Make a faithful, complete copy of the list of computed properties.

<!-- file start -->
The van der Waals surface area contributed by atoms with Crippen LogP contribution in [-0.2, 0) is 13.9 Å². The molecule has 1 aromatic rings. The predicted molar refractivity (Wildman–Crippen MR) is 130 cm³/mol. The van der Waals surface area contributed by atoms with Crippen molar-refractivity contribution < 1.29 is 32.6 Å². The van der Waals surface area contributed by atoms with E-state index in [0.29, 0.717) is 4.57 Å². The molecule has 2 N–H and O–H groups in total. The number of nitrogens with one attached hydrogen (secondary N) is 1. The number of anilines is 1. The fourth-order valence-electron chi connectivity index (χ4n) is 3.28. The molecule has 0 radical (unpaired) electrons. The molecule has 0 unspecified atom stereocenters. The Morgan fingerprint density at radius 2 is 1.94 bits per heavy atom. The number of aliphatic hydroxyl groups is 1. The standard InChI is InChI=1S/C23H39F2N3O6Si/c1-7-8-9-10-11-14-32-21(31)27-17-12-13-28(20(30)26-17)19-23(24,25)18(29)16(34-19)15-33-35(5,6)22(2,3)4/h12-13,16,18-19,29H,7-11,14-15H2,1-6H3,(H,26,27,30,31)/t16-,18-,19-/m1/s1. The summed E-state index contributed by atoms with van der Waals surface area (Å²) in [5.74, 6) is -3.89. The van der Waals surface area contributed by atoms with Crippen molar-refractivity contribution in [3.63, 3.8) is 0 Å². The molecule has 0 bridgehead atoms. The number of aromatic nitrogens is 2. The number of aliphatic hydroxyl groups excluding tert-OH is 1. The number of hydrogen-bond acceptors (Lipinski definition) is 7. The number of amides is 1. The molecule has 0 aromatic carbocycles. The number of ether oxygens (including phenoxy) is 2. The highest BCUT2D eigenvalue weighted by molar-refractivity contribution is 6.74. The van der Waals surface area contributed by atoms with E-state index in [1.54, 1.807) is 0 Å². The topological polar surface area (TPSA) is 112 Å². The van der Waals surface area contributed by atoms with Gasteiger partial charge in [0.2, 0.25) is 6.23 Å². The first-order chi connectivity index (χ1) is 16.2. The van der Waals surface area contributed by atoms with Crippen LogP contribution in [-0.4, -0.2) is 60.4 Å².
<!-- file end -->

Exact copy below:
The van der Waals surface area contributed by atoms with Crippen LogP contribution in [-0.2, 0) is 13.9 Å². The molecule has 1 aromatic rings. The predicted molar refractivity (Wildman–Crippen MR) is 130 cm³/mol. The van der Waals surface area contributed by atoms with Crippen molar-refractivity contribution < 1.29 is 32.6 Å². The van der Waals surface area contributed by atoms with E-state index in [0.29, 0.717) is 4.57 Å². The molecule has 2 N–H and O–H groups in total. The number of nitrogens with one attached hydrogen (secondary N) is 1. The number of anilines is 1. The fourth-order valence-electron chi connectivity index (χ4n) is 3.28. The molecule has 0 radical (unpaired) electrons. The molecule has 0 unspecified atom stereocenters. The Morgan fingerprint density at radius 2 is 1.94 bits per heavy atom. The number of aliphatic hydroxyl groups is 1. The standard InChI is InChI=1S/C23H39F2N3O6Si/c1-7-8-9-10-11-14-32-21(31)27-17-12-13-28(20(30)26-17)19-23(24,25)18(29)16(34-19)15-33-35(5,6)22(2,3)4/h12-13,16,18-19,29H,7-11,14-15H2,1-6H3,(H,26,27,30,31)/t16-,18-,19-/m1/s1. The summed E-state index contributed by atoms with van der Waals surface area (Å²) in [5.74, 6) is -3.89. The van der Waals surface area contributed by atoms with Crippen molar-refractivity contribution in [3.63, 3.8) is 0 Å². The molecule has 0 bridgehead atoms. The number of aromatic nitrogens is 2. The number of aliphatic hydroxyl groups excluding tert-OH is 1. The number of hydrogen-bond acceptors (Lipinski definition) is 7. The number of amides is 1. The molecule has 0 aromatic carbocycles. The number of ether oxygens (including phenoxy) is 2. The highest BCUT2D eigenvalue weighted by molar-refractivity contribution is 6.74. The van der Waals surface area contributed by atoms with E-state index in [1.54, 1.807) is 0 Å². The topological polar surface area (TPSA) is 112 Å². The van der Waals surface area contributed by atoms with Gasteiger partial charge in [0.2, 0.25) is 6.23 Å². The first-order chi connectivity index (χ1) is 16.2. The van der Waals surface area contributed by atoms with Crippen LogP contribution in [-0.4, -0.2) is 60.4 Å².